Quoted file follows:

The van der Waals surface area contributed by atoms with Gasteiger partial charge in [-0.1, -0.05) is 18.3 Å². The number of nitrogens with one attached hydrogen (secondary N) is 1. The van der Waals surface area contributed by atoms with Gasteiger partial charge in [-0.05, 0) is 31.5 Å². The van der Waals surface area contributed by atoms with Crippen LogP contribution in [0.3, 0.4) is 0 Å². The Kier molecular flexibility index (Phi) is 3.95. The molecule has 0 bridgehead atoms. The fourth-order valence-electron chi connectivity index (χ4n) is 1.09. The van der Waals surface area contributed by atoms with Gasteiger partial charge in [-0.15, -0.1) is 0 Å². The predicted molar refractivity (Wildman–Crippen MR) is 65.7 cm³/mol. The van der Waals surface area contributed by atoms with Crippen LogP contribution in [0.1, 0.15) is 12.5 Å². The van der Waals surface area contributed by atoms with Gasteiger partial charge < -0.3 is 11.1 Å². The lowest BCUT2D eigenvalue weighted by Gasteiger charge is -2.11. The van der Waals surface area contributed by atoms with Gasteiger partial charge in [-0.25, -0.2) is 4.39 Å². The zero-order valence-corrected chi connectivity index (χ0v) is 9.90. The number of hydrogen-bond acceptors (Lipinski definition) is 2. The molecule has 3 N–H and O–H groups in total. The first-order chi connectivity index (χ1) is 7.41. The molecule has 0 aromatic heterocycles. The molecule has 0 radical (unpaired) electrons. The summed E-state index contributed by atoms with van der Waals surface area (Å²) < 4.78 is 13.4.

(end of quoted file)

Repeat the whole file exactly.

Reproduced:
The van der Waals surface area contributed by atoms with Gasteiger partial charge in [-0.1, -0.05) is 18.3 Å². The number of nitrogens with one attached hydrogen (secondary N) is 1. The van der Waals surface area contributed by atoms with Gasteiger partial charge in [-0.05, 0) is 31.5 Å². The van der Waals surface area contributed by atoms with Crippen LogP contribution in [0.3, 0.4) is 0 Å². The Kier molecular flexibility index (Phi) is 3.95. The molecule has 0 bridgehead atoms. The fourth-order valence-electron chi connectivity index (χ4n) is 1.09. The van der Waals surface area contributed by atoms with Gasteiger partial charge in [-0.15, -0.1) is 0 Å². The predicted molar refractivity (Wildman–Crippen MR) is 65.7 cm³/mol. The van der Waals surface area contributed by atoms with Crippen LogP contribution in [0.1, 0.15) is 12.5 Å². The van der Waals surface area contributed by atoms with Gasteiger partial charge < -0.3 is 11.1 Å². The lowest BCUT2D eigenvalue weighted by Gasteiger charge is -2.11. The van der Waals surface area contributed by atoms with Gasteiger partial charge in [-0.25, -0.2) is 4.39 Å². The zero-order valence-corrected chi connectivity index (χ0v) is 9.90. The number of hydrogen-bond acceptors (Lipinski definition) is 2. The molecule has 3 N–H and O–H groups in total. The first-order chi connectivity index (χ1) is 7.41. The molecule has 0 aromatic heterocycles. The molecule has 0 radical (unpaired) electrons. The summed E-state index contributed by atoms with van der Waals surface area (Å²) < 4.78 is 13.4.